Enjoy a virtual entertainment extravaganza at home

Spice up your entertainment enjoyment at home by accessing the 56th virtual edition of the Chicago International Film Festival (October 14-25). This groundbreaking assemblage of 58 new feature films and nine short film programs, as well as celebrity events, excels – a particularly welcome diversion during this year of staying at home due to the novel Coronavirus. Through the comfort of your sofa, join acclaimed directors, such as Werner Herzog, Chloé Zhao, Spike Lee and Tsai Ming-liang, as they unveil insights, innovation and inspiration. Movie buffs will especially enjoy early viewing of the long-awaited films: Ammonite, Bad Hair, Nomadland is One night in Miami.

The opening night raises the curtain on the world premiere of the documentary Belushi – a tribute and enlightening exploration of The Second City native son and alumnus John Belushi. At the age of 30, he was mega-talented as one of the seven original NBC-TV cast members Saturday Night Live and the star of The Blues Brothers. This cartoon icon has won roles in other memorably colorful films, such as National Lampoon’s Animal House. A bold biopic directed by RJ Cutler, Belushi incorporates never publicly heard audio tapes from his colleagues, friends and family. With a clear focus on his career trajectory, he also tackles the struggles with substance abuse that derailed Belushi’s life, leading him to his untimely death at the age of 33 from a drug overdose.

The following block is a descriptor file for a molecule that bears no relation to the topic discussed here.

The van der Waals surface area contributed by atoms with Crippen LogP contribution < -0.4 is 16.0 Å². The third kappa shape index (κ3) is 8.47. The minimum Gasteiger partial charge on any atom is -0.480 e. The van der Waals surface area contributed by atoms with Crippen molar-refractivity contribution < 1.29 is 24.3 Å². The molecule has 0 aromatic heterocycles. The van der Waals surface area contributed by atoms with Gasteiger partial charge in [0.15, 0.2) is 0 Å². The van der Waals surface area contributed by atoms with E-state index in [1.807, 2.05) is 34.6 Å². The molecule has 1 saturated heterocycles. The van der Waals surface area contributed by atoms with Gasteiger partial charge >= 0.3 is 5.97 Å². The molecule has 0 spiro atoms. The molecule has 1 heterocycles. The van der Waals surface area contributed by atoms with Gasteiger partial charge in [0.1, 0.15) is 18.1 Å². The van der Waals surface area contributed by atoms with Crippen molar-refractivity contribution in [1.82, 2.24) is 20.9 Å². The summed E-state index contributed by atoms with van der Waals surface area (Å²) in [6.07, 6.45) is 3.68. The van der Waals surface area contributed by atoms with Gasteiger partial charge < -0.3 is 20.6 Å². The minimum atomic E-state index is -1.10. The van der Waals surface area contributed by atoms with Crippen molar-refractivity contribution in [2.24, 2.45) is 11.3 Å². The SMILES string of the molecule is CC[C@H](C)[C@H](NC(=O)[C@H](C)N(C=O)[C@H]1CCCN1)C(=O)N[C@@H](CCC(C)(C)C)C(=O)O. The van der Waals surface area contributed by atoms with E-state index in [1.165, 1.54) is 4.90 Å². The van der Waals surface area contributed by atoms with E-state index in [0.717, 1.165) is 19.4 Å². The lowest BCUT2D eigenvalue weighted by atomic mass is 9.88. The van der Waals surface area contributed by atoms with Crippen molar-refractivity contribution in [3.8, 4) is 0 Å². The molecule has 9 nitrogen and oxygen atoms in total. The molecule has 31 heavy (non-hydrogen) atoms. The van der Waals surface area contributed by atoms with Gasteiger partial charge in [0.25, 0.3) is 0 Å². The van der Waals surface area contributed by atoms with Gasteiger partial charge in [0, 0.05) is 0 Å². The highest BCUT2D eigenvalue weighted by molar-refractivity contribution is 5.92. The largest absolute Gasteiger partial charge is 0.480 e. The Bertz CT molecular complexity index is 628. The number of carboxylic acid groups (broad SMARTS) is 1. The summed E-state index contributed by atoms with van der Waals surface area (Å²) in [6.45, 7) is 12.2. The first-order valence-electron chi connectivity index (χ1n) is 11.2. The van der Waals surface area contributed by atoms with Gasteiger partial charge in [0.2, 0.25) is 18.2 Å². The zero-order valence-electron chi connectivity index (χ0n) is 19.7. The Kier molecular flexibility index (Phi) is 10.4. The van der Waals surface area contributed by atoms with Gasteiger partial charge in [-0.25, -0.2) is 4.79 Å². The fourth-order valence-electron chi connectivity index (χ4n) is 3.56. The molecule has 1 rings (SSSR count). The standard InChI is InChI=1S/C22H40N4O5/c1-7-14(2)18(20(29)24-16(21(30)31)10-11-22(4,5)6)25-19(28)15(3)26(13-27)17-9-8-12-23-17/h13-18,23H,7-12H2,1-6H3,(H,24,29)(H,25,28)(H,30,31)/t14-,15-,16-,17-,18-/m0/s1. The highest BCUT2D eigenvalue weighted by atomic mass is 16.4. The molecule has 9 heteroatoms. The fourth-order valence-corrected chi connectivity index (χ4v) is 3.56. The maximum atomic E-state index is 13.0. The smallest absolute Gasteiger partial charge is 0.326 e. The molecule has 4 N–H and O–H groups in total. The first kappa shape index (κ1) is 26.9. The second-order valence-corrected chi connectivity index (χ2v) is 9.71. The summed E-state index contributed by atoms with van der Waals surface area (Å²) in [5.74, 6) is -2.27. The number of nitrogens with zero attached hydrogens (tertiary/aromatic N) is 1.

In addition to streaming its cinematic repertoire in the United States, the Chicago International Film Festival will host eight in-person drive-in screenings for the first time. For those who live in or near Chicago and have a car, this cinematic brainstorming deserves some extra applause. The outdoor space, at ChiTown Movies, will highlight high-profile previews, such as beauty Ammonite (directed by Francis Lee), nightmare-horror The dark and the wicked (directed by Bryan Bertino) and David Byrne’s musical theater American utopia (directed by Spike Lee)against the backdrop of the Chicago skyline.